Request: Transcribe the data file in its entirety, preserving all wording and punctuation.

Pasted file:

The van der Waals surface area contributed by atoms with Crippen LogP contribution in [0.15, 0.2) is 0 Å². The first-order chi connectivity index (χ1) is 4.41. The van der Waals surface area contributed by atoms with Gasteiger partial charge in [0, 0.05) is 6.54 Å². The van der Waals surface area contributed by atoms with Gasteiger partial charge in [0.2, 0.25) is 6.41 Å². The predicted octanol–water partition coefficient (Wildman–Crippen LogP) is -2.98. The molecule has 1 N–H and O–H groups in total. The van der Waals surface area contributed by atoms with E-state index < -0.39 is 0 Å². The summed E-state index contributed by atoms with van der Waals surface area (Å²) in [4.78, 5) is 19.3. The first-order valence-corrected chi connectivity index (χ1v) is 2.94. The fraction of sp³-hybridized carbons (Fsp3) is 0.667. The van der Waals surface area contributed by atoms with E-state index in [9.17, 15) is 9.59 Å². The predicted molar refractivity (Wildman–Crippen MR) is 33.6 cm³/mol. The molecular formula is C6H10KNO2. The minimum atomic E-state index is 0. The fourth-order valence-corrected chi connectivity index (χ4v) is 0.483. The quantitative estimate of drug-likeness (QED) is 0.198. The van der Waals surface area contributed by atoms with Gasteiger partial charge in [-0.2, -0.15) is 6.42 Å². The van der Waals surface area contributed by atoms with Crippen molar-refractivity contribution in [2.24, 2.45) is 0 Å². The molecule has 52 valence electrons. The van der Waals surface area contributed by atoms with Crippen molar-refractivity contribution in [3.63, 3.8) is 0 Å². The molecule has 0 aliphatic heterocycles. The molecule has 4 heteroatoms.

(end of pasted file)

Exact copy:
The van der Waals surface area contributed by atoms with Crippen LogP contribution in [0.15, 0.2) is 0 Å². The first-order chi connectivity index (χ1) is 4.41. The van der Waals surface area contributed by atoms with Gasteiger partial charge in [0, 0.05) is 6.54 Å². The van der Waals surface area contributed by atoms with Gasteiger partial charge in [0.2, 0.25) is 6.41 Å². The predicted octanol–water partition coefficient (Wildman–Crippen LogP) is -2.98. The molecule has 1 N–H and O–H groups in total. The van der Waals surface area contributed by atoms with E-state index < -0.39 is 0 Å². The summed E-state index contributed by atoms with van der Waals surface area (Å²) in [4.78, 5) is 19.3. The first-order valence-corrected chi connectivity index (χ1v) is 2.94. The fraction of sp³-hybridized carbons (Fsp3) is 0.667. The van der Waals surface area contributed by atoms with E-state index in [9.17, 15) is 9.59 Å². The predicted molar refractivity (Wildman–Crippen MR) is 33.6 cm³/mol. The molecular formula is C6H10KNO2. The minimum atomic E-state index is 0. The fourth-order valence-corrected chi connectivity index (χ4v) is 0.483. The quantitative estimate of drug-likeness (QED) is 0.198. The van der Waals surface area contributed by atoms with Gasteiger partial charge in [-0.2, -0.15) is 6.42 Å². The van der Waals surface area contributed by atoms with Crippen molar-refractivity contribution in [2.24, 2.45) is 0 Å². The molecule has 52 valence electrons. The van der Waals surface area contributed by atoms with Crippen molar-refractivity contribution in [3.63, 3.8) is 0 Å². The molecule has 0 aliphatic heterocycles. The molecule has 4 heteroatoms.